http://img1.putfile.com/thumb/9/2462339359.jpg (http://www.putfile.com/pic.php?img=3323274)

http://img1.putfile.com/thumb/9/24623393769.jpg (http://www.putfile.com/pic.php?img=3323281)

http://img1.putfile.com/thumb/9/24623393650.jpg (http://www.putfile.com/pic.php?img=3323278)

http://img1.putfile.com/thumb/9/24623393673.jpg (http://www.putfile.com/pic.php?img=3323275)

http://img1.putfile.com/thumb/9/24623393547.jpg (http://www.putfile.com/pic.php?img=3323274)

http://img1.putfile.com/thumb/9/25200160737.jpg (http://www.putfile.com/pic.php?img=3358402)

http://img1.putfile.com/thumb/9/25200160676.jpg (http://www.putfile.com/pic.php?img=3358396)

slow motion take off video:

Don Sims
09-13-2006, 10:54 AM
Very-very nice looking plane! How about some specs for us? Is that a working landing light in the nose?

09-13-2006, 12:16 PM
Our setup:
2 Hyperion Z40-25's
APC 15x10 e-props
2, Jeti 90 Opto ESC's
Lipo pack per motor: ThunderPower 5s (18.5 v) 6000 mAh packs (13" long sticks, 24 ounces each)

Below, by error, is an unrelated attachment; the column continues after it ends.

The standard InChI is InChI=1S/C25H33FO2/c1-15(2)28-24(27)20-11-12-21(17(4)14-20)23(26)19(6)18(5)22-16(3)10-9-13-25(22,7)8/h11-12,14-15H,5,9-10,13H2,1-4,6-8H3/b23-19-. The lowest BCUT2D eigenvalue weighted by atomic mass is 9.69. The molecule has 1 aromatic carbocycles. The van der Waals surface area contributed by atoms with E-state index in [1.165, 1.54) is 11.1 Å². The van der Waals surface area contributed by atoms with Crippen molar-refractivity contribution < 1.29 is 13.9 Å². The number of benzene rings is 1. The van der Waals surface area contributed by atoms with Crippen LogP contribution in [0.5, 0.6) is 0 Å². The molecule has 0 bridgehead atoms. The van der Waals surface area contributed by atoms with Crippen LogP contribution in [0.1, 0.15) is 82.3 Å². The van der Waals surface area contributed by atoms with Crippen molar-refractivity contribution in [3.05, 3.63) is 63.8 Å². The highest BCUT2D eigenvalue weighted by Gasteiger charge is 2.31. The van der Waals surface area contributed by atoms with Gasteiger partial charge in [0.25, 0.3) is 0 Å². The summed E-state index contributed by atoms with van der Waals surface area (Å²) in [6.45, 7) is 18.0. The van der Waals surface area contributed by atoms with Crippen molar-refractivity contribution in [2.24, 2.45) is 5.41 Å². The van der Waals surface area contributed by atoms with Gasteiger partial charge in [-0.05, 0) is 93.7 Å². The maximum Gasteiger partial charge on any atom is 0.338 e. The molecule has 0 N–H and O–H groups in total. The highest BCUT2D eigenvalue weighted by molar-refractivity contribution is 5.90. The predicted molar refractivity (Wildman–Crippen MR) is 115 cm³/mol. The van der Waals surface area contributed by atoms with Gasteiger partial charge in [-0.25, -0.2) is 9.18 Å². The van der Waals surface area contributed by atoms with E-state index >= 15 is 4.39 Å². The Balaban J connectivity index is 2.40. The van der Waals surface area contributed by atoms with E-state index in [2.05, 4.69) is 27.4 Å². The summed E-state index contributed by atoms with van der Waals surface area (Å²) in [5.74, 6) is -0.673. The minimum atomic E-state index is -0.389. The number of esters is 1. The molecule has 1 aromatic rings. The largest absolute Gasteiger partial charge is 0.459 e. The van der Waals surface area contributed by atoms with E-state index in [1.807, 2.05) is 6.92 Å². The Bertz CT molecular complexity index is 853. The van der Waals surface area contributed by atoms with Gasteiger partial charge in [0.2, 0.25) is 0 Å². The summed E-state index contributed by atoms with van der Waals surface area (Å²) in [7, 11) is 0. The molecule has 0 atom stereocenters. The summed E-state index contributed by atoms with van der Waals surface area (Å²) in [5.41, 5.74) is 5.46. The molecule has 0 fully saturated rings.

ASM's pneumatic retracts
fully operable 9volt spotlight in the nose, pico switch on rx ch 7
Ready to Fly Weight: 15.08 lbs.
Wattmeter reading from one motor at full throttle: 1,000 watts, 52 amps, 130 watts per pound--plenty!
Balance on spec CG with no added weight, lipo sticks all the way up front so their aft end is 5" from the forward end of the servo tray (picture shows 4 inch separation but that was wheels down balance and wheels retracted was slightly more tail heavy which was adjusted for by moving the two packs up forward another inch.
Close up of wheel and wheel well shows the placement of the Jeti90 ESC at the back end of the nacelle.
Power consumption: in static preflight a 5 minute test run with varying throttle settings used 1,000 mAh from each pack.

09-13-2006, 01:29 PM
Very Very Nice.

11-03-2007, 06:35 PM
Hi. first post so be gentle.
What happened after the video stopped? How is the plane? Have you flown it since?
I have one of these with 600W per side, it weighs just under 11lb.
first flight was really hairy too, big tip stalls etc.
So I forced in some washout with brute force and a heat gun!